What is Biblionasium?
Biblionasium is a reading-focused social network designed specifically for kids ages 6-13. With Biblionasium, students build their very own book shelf – a safe space to keep track of what they’ve read and what they want to read. Within Biblionasium, students can share and receive book recommendations from the classmates, get coaching from fun mascot Chip Manzee, and be motivated by custom reading challenges.
Humans are social by nature. Giving students a voice in their reading community is essential for a life-long love of learning. The more students discuss and share what they are reading, the more they will read.
Long version from Biblionasium:
Biblionasium is a fun and engaging reading community that will help you connect to your students outside of the classroom. You can setup your favorite books and recommended lists on virtual bookshelves that will be available to your students at all times. Students can email you their reading logs instead of handing them in on paper; you can set up fun challenges and rewards that will help encourage your students to keep reading, and you can set up a reading list that the students won’t lose. It brings children together and gives them a chance to easily recommend books to each other.
Biblionasium offers numerous benefits to educators:
Biblionasium and Follett
One of the best parts of Biblionasium is that it is now partnered with Follett (our online catalog)! When students make reviews of books we have in our library, it will now show up for others to see when searching in our catalog. This makes Biblionasium an even more authentic learning platform for students because they can help others in our school find books by reviewing books for our students, staff, and parents. I can't wait to try this out more during our spring semesters.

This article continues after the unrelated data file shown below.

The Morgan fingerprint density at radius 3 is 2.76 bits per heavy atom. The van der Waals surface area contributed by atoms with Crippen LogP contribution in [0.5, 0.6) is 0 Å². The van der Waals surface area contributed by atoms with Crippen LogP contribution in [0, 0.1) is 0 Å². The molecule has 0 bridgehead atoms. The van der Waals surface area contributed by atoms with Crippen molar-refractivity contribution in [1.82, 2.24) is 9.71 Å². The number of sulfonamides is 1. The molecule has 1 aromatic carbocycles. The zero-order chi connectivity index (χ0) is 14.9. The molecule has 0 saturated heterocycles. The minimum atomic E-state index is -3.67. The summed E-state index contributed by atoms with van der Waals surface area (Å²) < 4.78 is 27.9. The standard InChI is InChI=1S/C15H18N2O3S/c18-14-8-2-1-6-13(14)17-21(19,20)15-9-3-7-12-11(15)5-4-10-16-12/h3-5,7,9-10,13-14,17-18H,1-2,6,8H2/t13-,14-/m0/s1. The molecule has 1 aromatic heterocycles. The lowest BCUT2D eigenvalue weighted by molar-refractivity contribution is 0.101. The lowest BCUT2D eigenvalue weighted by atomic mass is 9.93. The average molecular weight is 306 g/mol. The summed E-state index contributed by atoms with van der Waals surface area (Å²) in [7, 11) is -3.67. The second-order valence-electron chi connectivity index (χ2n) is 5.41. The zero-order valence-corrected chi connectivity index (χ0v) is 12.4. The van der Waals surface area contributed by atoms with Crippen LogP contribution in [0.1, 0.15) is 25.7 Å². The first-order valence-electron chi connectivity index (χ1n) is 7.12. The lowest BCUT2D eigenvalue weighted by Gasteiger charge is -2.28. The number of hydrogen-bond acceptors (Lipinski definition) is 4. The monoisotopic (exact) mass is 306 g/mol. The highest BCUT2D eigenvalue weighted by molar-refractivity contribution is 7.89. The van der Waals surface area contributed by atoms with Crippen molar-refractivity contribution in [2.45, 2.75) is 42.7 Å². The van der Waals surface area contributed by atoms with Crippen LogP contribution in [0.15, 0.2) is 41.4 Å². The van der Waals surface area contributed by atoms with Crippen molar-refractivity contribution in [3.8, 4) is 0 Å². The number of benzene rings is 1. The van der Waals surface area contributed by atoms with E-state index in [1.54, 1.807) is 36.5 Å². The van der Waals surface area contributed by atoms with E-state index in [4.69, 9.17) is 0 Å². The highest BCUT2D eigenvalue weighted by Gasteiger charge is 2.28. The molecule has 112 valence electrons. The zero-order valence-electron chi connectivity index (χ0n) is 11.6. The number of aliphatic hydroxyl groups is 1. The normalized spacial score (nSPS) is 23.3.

Parents can join in too!
Unlike Accelerated Reader where students cannot access their information or take quizzes from home, students are able to access and participate in Biblionasium from home. By accessing the site at home, a love of reading can be fostered in the home as well as in school.
Our students often need scaffolding for typing answers online because this is new to a lot of them. I created a book review sheet for students to complete during a lesson, Writer's Workshop, or morning work before they can review a book on Biblionasium. I think this helps model the expectations of what to write online and how to stay in an academic mode when socializing on an educational website (because we all know the moment students get to go online, they tend to fall into the 'lol' zone). Switching between academic and social language is a difficult skill to learn. By giving students an outline of expectations first, we are helping them learn that when they are online, there are different expectations when typing for an educational purpose and when playing POV games with friends.
What do I do?